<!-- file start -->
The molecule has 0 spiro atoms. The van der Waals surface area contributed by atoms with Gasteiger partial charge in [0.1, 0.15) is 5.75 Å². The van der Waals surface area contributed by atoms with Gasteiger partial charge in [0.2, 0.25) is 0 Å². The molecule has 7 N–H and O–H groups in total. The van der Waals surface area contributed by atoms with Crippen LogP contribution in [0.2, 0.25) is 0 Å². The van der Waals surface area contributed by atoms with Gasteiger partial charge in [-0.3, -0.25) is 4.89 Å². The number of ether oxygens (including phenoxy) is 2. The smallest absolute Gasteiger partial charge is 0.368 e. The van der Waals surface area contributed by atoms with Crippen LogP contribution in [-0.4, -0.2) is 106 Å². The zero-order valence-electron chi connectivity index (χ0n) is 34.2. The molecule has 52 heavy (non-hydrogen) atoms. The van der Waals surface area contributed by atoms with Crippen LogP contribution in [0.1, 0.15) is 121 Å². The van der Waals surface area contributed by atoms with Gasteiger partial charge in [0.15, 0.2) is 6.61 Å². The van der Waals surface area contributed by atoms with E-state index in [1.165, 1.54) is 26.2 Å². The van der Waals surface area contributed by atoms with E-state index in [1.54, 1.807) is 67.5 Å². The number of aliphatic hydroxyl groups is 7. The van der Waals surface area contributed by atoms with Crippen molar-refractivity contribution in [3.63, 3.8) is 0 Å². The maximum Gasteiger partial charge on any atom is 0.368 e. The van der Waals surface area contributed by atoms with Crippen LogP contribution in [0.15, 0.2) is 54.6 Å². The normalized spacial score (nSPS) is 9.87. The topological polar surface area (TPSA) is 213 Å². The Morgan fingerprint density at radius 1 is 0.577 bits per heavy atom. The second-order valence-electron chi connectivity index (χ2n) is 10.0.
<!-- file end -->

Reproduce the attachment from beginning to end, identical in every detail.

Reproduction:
The molecule has 0 spiro atoms. The van der Waals surface area contributed by atoms with Gasteiger partial charge in [0.1, 0.15) is 5.75 Å². The van der Waals surface area contributed by atoms with Gasteiger partial charge in [0.2, 0.25) is 0 Å². The molecule has 7 N–H and O–H groups in total. The van der Waals surface area contributed by atoms with Crippen LogP contribution in [0.2, 0.25) is 0 Å². The van der Waals surface area contributed by atoms with Gasteiger partial charge in [-0.3, -0.25) is 4.89 Å². The number of ether oxygens (including phenoxy) is 2. The smallest absolute Gasteiger partial charge is 0.368 e. The van der Waals surface area contributed by atoms with Crippen LogP contribution in [-0.4, -0.2) is 106 Å². The zero-order valence-electron chi connectivity index (χ0n) is 34.2. The molecule has 52 heavy (non-hydrogen) atoms. The van der Waals surface area contributed by atoms with Crippen LogP contribution in [0.1, 0.15) is 121 Å². The van der Waals surface area contributed by atoms with Gasteiger partial charge in [0.15, 0.2) is 6.61 Å². The van der Waals surface area contributed by atoms with E-state index in [1.165, 1.54) is 26.2 Å². The van der Waals surface area contributed by atoms with E-state index in [1.54, 1.807) is 67.5 Å². The number of aliphatic hydroxyl groups is 7. The van der Waals surface area contributed by atoms with Crippen molar-refractivity contribution in [3.63, 3.8) is 0 Å². The maximum Gasteiger partial charge on any atom is 0.368 e. The van der Waals surface area contributed by atoms with Crippen LogP contribution in [0.15, 0.2) is 54.6 Å². The normalized spacial score (nSPS) is 9.87. The topological polar surface area (TPSA) is 213 Å². The Morgan fingerprint density at radius 1 is 0.577 bits per heavy atom. The second-order valence-electron chi connectivity index (χ2n) is 10.0.